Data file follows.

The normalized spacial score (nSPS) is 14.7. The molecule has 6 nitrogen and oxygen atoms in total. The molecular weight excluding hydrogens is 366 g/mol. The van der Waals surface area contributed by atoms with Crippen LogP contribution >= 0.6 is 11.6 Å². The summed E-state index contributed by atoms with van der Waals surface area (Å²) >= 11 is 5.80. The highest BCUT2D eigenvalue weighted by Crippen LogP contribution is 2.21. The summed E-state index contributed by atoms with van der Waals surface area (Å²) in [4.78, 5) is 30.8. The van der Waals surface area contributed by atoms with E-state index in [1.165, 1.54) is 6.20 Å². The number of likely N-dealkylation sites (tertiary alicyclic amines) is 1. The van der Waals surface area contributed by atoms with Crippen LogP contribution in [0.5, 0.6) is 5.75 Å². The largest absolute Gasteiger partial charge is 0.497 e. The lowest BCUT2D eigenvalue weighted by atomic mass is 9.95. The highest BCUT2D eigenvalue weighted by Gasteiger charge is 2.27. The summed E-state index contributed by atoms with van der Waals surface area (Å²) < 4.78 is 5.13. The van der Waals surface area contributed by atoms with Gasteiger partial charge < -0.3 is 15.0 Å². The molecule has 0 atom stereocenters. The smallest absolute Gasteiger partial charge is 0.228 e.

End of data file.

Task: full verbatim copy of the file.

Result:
The normalized spacial score (nSPS) is 14.7. The molecule has 6 nitrogen and oxygen atoms in total. The molecular weight excluding hydrogens is 366 g/mol. The van der Waals surface area contributed by atoms with Crippen LogP contribution >= 0.6 is 11.6 Å². The summed E-state index contributed by atoms with van der Waals surface area (Å²) >= 11 is 5.80. The highest BCUT2D eigenvalue weighted by Crippen LogP contribution is 2.21. The summed E-state index contributed by atoms with van der Waals surface area (Å²) in [4.78, 5) is 30.8. The van der Waals surface area contributed by atoms with E-state index in [1.165, 1.54) is 6.20 Å². The number of likely N-dealkylation sites (tertiary alicyclic amines) is 1. The van der Waals surface area contributed by atoms with Crippen LogP contribution in [0.5, 0.6) is 5.75 Å². The largest absolute Gasteiger partial charge is 0.497 e. The lowest BCUT2D eigenvalue weighted by atomic mass is 9.95. The highest BCUT2D eigenvalue weighted by Gasteiger charge is 2.27. The summed E-state index contributed by atoms with van der Waals surface area (Å²) < 4.78 is 5.13. The van der Waals surface area contributed by atoms with Gasteiger partial charge < -0.3 is 15.0 Å². The molecule has 0 atom stereocenters. The smallest absolute Gasteiger partial charge is 0.228 e.